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Key takeaways:

  • Quiet hiring is one of the biggest trends in the talent landscape this year. The vast majority — over 70% — of talent professionals said it’s increasingly important to their companies.
  • Internal mobility could be the key to decreasing turnover and saving time and resources.
  • Hiring managers want to hold onto their top talent, which could stifle upward mobility. It’s important to show managers that encouraging employee growth only benefits the organization.
  • In order for internal mobility to be successful, a formalized process could be necessary. When employees learn about open roles through networking, diversity suffers.
  • Upskilling is a key component of internal mobility, so collaboration between Learning and Development and Talent Acquisition is important.

“Quiet hiring” might be 2023’s biggest workplace trend as enterprises turn their attention inward to upskill their own employee pool.

LinkedIn’s 2020 Global Talent Trends Report called this the “rebirth of the internal hire,” indicating that after a decades-long run of largely seeking external candidates to fill talent gaps, internal recruiting is making a big comeback.

In fact, in 2020, 73% of responding talent professionals told LinkedIn that internal recruiting is increasingly important to their companies.

Chuck Edward, Corporate Vice President of Human Resources at Microsoft, was quoted in the study, saying, “For all the focus on mapping the external talent marketplace, the irony is that there’s not enough focus placed on the talent underneath one’s own roof.” 

Promoting internal mobility is a cost-effective approach that can bring a number of benefits to both the organization and its employees, but it’s not without its barriers and challenges.

Let’s dive into the quiet hiring trend — its benefits and drawbacks.

Improved retention and decreased cost per hire

Coming off the heels of the Great Resignation and a current hiring slowdown, employers are focused on employee retention, and rightly so: Turnover is expensive and inefficient.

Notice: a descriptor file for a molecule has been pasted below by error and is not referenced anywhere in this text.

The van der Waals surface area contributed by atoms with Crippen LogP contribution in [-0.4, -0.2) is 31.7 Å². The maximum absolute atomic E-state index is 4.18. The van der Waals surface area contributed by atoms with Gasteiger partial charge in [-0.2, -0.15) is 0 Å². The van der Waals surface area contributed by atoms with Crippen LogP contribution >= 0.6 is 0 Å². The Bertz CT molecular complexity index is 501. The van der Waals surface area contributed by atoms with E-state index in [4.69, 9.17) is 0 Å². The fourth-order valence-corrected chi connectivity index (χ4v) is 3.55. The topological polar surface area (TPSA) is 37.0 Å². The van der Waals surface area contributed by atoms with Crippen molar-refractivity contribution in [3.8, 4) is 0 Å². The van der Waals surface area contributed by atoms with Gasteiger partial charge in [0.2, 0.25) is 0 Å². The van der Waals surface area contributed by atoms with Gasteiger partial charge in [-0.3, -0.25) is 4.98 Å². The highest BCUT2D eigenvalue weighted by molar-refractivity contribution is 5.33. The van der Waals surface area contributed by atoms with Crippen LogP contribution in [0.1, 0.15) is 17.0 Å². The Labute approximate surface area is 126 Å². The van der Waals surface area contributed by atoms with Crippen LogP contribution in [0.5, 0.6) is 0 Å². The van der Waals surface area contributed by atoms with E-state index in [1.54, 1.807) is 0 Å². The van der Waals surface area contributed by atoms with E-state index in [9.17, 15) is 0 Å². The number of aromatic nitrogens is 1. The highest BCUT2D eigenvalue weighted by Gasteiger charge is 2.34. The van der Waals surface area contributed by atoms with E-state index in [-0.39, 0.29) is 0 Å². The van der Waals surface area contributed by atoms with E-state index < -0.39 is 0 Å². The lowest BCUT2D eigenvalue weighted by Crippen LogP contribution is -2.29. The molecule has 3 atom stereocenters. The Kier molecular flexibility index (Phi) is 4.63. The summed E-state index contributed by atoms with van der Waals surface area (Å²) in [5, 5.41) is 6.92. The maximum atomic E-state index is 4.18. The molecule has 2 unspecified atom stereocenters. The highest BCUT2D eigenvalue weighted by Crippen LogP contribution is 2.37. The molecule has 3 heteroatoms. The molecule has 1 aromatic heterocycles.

In fact, Gartner found that turnover due to a lack of future career opportunities costs an average-sized organization $49 million per year, indicating that a lack of upward mobility could cost enterprises millions.

Improved employee retention is cited as one of the largest benefits of promoting internal mobility.

LinkedIn also found that companies with strong internal mobility cultures enjoy higher levels of employee retention. On average, people stay 41% longer at companies with high internal hiring compared to those with low mobility.

Source: 2020 Global Talent Trends Report

Plus, these employees are quickly productive. Internal hires already have a baseline knowledge of the enterprise and its processes, tools, culture, and mission. Since you don’t need to train internal hires from the ground up, it’s likely that they’ll ramp up faster.

Company Cultural Change Can’t Happen Overnight

Quiet hiring might be this year’s biggest hiring trend, but employees aren’t seeing it (yet).

LinkedIn’s 2023 Workplace Learning Report found that just 15% of employees say their companies have encouraged them to move into a new role.

LinkedIn also found that internal mobility is largely driven by the employees themselves. Talent marketing professionals reported that up to 72% of employees find internal roles on job boards, meaning that recruiting teams are passive in the process.

If the benefits are clear and executives want to see internal mobility, where is the disconnect?